Post-ISAF Afghanistan: The Security Challenges for Central Asia After 2014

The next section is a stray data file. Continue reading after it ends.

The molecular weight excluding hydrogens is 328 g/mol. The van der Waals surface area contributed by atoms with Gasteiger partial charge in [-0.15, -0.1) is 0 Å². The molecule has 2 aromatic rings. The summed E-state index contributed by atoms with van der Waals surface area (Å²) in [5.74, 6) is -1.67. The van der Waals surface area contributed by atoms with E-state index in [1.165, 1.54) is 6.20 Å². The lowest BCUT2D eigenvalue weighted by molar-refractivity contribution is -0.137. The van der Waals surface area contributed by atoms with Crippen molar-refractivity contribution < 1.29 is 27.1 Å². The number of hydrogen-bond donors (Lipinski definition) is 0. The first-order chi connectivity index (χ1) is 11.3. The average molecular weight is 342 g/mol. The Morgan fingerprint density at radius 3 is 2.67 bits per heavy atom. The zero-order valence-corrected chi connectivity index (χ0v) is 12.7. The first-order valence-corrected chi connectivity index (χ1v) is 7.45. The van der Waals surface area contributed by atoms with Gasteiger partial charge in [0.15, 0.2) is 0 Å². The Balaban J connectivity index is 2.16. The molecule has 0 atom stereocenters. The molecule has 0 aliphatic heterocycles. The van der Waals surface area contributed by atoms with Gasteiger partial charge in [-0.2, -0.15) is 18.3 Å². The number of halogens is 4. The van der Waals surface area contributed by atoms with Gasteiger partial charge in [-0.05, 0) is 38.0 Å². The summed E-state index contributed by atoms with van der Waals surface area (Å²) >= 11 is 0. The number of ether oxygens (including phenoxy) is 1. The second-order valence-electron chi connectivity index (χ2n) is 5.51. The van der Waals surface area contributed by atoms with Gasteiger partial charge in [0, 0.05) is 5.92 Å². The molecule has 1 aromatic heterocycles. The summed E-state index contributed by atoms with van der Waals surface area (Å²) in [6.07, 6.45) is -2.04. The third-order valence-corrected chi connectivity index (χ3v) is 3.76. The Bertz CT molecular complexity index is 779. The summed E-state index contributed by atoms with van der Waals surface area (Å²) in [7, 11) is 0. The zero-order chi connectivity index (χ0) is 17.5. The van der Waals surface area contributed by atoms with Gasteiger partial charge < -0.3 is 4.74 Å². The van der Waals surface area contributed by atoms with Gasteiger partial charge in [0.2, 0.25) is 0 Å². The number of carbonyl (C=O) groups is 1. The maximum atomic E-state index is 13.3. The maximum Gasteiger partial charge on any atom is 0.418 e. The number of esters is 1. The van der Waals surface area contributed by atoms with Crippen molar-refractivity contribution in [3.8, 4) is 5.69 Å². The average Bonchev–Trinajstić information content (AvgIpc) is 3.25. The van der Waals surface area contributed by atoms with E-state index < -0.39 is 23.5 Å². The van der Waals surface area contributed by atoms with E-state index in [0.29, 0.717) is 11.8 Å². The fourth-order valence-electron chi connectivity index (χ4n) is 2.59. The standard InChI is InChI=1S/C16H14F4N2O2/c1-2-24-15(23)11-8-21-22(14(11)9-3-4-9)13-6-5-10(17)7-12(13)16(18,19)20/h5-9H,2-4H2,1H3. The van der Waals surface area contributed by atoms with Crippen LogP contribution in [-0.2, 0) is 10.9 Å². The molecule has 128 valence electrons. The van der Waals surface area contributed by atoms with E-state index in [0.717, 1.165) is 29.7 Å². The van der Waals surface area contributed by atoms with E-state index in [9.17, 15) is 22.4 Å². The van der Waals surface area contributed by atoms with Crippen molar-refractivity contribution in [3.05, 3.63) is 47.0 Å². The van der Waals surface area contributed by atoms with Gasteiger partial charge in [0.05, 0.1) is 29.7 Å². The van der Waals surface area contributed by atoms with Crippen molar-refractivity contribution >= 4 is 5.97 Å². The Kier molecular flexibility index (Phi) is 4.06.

This paper is a critical engagement with the competing narratives of the great game politics taking place in Central Asia among China, Russia, and United States. It argues that the region has changed over the past twenty years, and this must be taken into account when examining the regional influence of outside countries. At this juncture, the author suggests that Central Asian countries are increasingly looking at the world not in terms of Russia-versus-the-West, but rather based on a 360-degree view, which means that they are looking to a wider range of nations with which to trade and develop relations. Therefore, they are resorting to the understanding that their future lies not in being dominated by one country or alliance, but rather in establishing “multi-vectored foreign and security policies”. However, this does not imply that countries in the region have unilaterally ended external intervention attempts or coercion. It is rather a consequence of the strengthening of independent political will of Central Asian states, along with the diminishing attraction of the region in global oil and gas markets. Within this general framework, the paper attempts to answer the following questions: Will the security problems of Afghanistan seep into Central Asia after the NATO mission ends in the country, or will it adversely affect the ability of the respective regimes to instill a sense of security within their own territorial boundaries? A further question is whether diminished energy interests and the absence of a major security concern will cause United States to view Central Asia as “unimportant?” If the answer to this question is yes, should we assume that Russia and China are now de facto dominating Central Asia?
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